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The History of the Pine Bluff Arsenal

The Pine Bluff Arsenal has been a staple of the community since World War II, producing wartime munitions and creating numerous civilian jobs.

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At the beginning of World War II, the Army’s Chemical Warfare Service began constructing munitions plants in remote locations across the U.S. in preparation for America’s entry into the war. Congressman David D. Terry of Little Rock contacted the Army’s War Production Board to offer a remote area in southeast Arkansas, easily accessible by river, rail, and road as the site for a munitions plant. Aware of the plant's future benefits to the local economy, Terry solicited the help of Pine Bluff’s Mayor Lawrence Blackwell to ensure that the Chemical Warfare Service knew that the local government would welcome and support their facility.

On November 2, 1941, with the support of Pine Bluff’s elected officials and the promised services of the Arkansas Power and Light Company, the Army bought 14,944 acres of land eight miles northeast of Pine Bluff. There they began construction of the $60 million dollar Chemical Warfare Arsenal facility.

As World War II raged on, the arsenal employed 10,000 civilians and 350 military personnel. The facility produced millions of magnesium and thermite incendiary munitions and conducted biological warfare experiments using pathogens. The plant later expanded into the realm of chemical warfare manufacturing, producing lethal gases, chemical compounds for artillery shells and specially designed bombs. The manufacturing of these chemicals resulted in the deaths of fifteen civilian workers in work-related accidents.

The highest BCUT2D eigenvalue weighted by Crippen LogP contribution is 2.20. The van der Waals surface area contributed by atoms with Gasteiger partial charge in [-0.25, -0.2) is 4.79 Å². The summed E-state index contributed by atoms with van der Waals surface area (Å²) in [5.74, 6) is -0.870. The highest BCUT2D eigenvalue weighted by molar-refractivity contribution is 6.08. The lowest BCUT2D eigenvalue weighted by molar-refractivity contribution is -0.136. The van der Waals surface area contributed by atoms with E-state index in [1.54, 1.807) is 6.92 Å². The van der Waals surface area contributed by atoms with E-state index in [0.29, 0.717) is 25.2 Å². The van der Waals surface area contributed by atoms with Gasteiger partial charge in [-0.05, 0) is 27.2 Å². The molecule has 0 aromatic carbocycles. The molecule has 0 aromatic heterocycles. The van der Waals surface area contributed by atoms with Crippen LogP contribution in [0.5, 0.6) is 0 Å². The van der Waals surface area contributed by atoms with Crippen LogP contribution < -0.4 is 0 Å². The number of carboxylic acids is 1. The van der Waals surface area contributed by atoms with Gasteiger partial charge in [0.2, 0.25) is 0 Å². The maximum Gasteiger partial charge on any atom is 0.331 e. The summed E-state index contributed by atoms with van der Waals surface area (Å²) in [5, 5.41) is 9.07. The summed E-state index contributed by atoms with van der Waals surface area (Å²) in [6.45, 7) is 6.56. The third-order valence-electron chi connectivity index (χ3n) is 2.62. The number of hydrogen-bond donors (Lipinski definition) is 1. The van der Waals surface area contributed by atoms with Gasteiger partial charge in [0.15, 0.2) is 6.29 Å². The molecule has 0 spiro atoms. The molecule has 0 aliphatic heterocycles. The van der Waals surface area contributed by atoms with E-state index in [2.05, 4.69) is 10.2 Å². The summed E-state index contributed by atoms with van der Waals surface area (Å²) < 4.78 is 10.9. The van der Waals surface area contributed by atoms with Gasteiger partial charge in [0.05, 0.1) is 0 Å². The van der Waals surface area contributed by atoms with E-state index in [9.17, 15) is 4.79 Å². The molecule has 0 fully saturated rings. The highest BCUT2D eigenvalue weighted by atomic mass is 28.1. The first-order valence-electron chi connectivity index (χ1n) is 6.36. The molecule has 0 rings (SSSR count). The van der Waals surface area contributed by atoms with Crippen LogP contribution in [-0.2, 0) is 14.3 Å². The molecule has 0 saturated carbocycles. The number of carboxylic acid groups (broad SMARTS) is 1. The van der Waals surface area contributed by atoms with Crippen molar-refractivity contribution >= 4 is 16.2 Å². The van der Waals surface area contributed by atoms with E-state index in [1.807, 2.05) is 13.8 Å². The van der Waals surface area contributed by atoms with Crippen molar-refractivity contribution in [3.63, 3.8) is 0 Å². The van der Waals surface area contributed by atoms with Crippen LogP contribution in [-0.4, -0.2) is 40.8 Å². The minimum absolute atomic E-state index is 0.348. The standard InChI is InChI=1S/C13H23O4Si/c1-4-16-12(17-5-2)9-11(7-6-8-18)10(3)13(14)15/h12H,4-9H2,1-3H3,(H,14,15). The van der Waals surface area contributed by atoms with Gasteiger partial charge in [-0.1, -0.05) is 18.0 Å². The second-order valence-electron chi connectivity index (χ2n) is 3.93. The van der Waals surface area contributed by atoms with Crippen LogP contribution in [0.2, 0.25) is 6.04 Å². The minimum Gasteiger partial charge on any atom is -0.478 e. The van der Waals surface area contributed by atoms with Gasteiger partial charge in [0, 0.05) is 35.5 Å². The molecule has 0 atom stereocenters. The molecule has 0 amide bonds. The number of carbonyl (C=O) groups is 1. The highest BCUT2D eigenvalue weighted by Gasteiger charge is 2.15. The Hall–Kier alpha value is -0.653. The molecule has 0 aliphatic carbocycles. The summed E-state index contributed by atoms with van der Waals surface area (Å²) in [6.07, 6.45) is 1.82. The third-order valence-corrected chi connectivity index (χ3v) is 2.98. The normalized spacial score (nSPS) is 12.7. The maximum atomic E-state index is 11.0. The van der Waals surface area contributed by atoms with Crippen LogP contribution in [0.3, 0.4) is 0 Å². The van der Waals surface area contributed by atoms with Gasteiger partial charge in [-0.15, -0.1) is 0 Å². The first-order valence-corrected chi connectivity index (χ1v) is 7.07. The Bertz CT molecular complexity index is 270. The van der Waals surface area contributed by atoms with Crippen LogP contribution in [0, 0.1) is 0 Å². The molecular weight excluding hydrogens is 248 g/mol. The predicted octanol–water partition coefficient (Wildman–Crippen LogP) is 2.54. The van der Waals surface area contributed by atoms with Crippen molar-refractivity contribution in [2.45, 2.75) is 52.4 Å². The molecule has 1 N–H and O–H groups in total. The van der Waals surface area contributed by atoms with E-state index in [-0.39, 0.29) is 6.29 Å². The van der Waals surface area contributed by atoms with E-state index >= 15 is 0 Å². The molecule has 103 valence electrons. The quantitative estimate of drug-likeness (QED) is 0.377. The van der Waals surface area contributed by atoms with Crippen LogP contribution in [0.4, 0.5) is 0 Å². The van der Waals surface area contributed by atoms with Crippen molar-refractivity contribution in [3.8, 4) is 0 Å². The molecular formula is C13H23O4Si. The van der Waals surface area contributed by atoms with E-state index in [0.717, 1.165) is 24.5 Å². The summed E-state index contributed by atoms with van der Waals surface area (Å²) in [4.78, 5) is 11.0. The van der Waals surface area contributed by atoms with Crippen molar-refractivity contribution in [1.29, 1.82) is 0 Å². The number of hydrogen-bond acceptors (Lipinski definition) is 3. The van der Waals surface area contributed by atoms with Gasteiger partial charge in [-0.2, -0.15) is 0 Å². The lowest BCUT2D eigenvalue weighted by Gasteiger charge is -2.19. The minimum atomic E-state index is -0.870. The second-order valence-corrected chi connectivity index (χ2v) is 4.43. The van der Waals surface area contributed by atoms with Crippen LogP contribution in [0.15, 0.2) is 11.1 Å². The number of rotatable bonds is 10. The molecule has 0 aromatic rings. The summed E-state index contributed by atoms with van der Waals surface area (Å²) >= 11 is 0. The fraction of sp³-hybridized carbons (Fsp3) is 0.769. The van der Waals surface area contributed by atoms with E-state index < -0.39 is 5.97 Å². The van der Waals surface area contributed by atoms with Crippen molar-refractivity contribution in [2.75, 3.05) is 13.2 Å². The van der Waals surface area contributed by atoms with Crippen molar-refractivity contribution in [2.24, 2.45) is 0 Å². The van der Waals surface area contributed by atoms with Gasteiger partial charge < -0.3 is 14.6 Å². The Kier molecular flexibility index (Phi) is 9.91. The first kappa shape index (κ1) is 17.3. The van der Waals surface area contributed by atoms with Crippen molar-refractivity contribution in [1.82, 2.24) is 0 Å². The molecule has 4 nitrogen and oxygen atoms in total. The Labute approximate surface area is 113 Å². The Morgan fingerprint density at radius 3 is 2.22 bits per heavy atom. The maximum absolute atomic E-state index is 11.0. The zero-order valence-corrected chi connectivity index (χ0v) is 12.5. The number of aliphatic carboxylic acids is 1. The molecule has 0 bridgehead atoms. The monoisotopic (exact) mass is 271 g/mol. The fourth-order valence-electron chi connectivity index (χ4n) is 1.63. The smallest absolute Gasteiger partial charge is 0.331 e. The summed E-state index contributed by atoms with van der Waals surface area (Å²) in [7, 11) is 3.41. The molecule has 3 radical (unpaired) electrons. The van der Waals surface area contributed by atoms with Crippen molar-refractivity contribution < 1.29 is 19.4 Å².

The Arsenal grew to include more than 900 production facilities and buildings with its expanded mission. It required 3.3 million square feet of space, forty-three miles of roads, and fourteen miles of diesel-engine munitions railroad tracks.

In 1942, the facility was renamed the Pine Bluff Arsenal. It became one of the nation’s storage locations for its growing chemical munitions stockpile. In 1953, the Arsenal began producing lethal biological pathogens at its Production Development Laboratories under the direction of William Capers Patrick, the Army’s chief microbiologist. Patrick had perfected the production of the dispersal of airborne anthrax spores. In 1956, he became the production manager of the large-scale Project X1002.

In 1969, President Richard Nixon banned the production of biological weapons following the public’s protest of the use of Agent Orange, a toxic, cancer-causing herbicide used in the Vietnam War. The Arsenal halted the production of biological weapons at its facility that year. It also moved part of its complex a few miles north of the arsenal, changed its mission, renaming it the National Center for Toxicological Research (NCTR). Today, this internationally renowned research center is now under the control of the Department of Health and Human Services and a branch of the Food and Drug Administration (FDA).

In 2005, the Chemical Agent Disposal Facility and the Washington Demilitarization Company, its civilian contractor, began on-site incineration of the 3,850 tons of toxic nerve agents stored by the Army’s Chemical and Biological Defense Command since World War II.On November 16, 2010, the last chemical agents stored at the arsenal were destroyed. Since 2011, the Arsenal makes smoke, incendiary, and pyrotechnic devices and tests chemical defense clothing. In May 2012, Vivione Biosciences leased a 2,000 square foot space at the arsenal to work on the rapid-B diagnostic technology it developed in partnership with NCTR.


Written by: Ninfa O. Barnard

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